Call to ban homeopathic medicine is unwarranted

This week the BMA called for all homeopathic products and remedies (whether pills or creams) to be formally labelled with the term placebo.  This has led to a fierce discussion on Vanessa Feltz's BBC London radio programme with the majority of callers supporting homeopathy.

This stance is the not the first time the UK's medical professional body has undermined this particular therapy.  However, this is not the only complimentary therapy under attack – and it’s an attack which the BMA seemingly bases upon the lack of medical (scientific) evidence or trails to the efficiency of this therapy.

As a fellow complimentary therapist in training, such opinion seems unwarranted.  If people strongly feel that homeopathy has assisted the health of their pets or themselves (yes, homeopathy is used on animals), then who are the medical establishment to dismiss this?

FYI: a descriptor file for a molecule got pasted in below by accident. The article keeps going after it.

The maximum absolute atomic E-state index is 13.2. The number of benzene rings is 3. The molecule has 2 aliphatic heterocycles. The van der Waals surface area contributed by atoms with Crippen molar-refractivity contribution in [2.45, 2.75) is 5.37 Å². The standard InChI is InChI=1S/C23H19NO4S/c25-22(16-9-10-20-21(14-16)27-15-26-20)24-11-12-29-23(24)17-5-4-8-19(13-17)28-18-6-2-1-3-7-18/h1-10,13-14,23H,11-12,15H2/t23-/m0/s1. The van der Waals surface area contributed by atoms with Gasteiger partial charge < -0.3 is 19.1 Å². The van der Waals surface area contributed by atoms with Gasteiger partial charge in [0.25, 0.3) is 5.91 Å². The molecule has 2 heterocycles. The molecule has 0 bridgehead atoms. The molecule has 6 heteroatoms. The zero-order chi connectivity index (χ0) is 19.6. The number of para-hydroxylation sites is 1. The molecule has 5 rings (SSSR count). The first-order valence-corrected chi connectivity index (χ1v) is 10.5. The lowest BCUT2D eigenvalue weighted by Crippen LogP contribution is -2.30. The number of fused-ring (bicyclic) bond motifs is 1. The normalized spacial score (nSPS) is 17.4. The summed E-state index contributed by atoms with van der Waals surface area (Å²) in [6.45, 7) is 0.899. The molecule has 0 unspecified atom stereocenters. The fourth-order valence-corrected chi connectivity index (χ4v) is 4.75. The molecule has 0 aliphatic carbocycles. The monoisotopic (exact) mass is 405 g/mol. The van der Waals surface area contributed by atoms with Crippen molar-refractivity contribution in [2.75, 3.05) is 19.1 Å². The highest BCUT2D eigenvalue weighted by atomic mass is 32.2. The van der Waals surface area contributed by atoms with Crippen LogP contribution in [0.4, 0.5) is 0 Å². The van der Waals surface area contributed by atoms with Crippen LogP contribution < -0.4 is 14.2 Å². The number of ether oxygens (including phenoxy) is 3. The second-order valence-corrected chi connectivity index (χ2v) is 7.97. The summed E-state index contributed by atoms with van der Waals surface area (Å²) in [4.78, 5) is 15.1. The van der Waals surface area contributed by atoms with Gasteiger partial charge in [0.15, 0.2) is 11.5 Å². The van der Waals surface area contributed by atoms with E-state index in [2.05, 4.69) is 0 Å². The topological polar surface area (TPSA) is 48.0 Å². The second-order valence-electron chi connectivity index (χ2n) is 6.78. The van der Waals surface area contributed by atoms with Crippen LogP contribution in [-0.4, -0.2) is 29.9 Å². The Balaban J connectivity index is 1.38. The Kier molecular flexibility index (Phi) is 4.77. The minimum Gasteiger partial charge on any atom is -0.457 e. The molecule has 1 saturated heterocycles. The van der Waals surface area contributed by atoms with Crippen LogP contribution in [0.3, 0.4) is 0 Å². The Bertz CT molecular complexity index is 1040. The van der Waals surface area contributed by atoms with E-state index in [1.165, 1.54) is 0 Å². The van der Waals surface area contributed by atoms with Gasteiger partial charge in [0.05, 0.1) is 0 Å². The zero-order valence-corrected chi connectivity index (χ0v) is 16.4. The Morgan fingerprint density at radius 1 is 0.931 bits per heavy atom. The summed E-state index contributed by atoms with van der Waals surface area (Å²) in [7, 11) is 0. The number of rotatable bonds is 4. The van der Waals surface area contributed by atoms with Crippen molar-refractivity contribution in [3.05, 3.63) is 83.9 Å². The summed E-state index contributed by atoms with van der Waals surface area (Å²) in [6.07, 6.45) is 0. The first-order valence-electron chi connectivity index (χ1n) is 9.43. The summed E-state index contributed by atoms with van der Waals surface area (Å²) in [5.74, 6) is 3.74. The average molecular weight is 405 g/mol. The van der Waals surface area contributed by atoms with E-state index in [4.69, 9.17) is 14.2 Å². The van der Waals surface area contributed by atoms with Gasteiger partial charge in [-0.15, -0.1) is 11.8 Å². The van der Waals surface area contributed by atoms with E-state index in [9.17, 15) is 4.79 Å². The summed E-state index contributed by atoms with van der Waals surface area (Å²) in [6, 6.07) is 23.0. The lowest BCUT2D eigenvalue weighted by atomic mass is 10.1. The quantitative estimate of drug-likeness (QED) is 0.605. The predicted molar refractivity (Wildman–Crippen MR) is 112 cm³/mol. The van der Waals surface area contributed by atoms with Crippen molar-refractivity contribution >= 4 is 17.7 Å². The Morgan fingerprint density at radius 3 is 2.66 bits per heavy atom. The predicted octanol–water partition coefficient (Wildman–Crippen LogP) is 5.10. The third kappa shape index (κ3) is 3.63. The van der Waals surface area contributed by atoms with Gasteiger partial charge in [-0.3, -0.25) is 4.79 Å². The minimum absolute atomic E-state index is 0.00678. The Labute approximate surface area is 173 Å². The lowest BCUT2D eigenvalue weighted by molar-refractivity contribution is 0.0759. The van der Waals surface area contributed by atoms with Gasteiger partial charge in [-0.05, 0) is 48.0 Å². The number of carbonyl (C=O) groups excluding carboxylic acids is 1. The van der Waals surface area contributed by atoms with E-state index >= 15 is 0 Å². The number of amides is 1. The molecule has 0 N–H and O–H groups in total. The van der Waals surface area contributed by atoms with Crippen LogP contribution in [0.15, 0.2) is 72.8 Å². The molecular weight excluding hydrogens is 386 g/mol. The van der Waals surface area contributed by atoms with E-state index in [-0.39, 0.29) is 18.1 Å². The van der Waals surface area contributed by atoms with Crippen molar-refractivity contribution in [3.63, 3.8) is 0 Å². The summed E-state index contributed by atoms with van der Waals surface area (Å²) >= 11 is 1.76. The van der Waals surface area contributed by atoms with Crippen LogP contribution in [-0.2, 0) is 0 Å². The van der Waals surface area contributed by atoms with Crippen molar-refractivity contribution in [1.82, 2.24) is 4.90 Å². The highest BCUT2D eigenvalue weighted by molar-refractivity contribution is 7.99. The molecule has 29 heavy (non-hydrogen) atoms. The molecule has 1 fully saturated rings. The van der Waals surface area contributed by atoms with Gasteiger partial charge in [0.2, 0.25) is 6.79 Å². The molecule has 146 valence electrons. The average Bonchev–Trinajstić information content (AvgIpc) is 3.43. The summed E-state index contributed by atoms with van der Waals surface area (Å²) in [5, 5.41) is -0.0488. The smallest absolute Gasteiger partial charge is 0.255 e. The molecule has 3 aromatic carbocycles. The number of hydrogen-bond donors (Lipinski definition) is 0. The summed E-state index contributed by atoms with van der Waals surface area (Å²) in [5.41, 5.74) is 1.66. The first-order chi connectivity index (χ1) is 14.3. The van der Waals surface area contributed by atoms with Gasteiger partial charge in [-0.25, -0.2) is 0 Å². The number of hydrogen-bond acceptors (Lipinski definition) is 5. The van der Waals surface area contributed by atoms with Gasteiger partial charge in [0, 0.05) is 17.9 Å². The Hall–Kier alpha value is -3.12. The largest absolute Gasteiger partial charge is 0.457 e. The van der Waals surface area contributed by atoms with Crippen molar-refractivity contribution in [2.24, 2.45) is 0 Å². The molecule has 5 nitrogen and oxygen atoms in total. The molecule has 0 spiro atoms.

A spokesperson from the BMA claims that almost anything can make people feel they are on the mend including sunshine, a hug or retail shopping!  However, how can the opinion and witness statements of people simply be dismissed?  I know that homeopathy (Sepia) has eased my menstrual cycles and that I have not imagined this.

It is also important to remember that not all GP's are anti-complimentary therapy.  Perhaps it's a case of the global drug industry trying to undermine the independence of the little (wo)man in the street who turn to such treatments for specific conditions should the more established fail?



Call for NHS to withdraw funding for homeopathy – BBC News


One Comment On “Call to ban homeopathic medicine is unwarranted”

  1. The placebo effect is not about imagining things, it’s about the complex relationship between the psychology of belief and physical effects. To categorise it as ‘imagination’ is as if the placebo effect was about being tricked, or making things up – it’s really not, it’s much more fascinating than that.

    Also, when the big drug companies saw people were putting their faith in supplements, they started marketing supplement pills (under a different name, of course). The vitamin and supplement industry in the UK is worth billions, and the profits go to the pharmaceutical industry. With this in mind, if homeopathy worked, would the big companies seek to ban it – or start to sell it?

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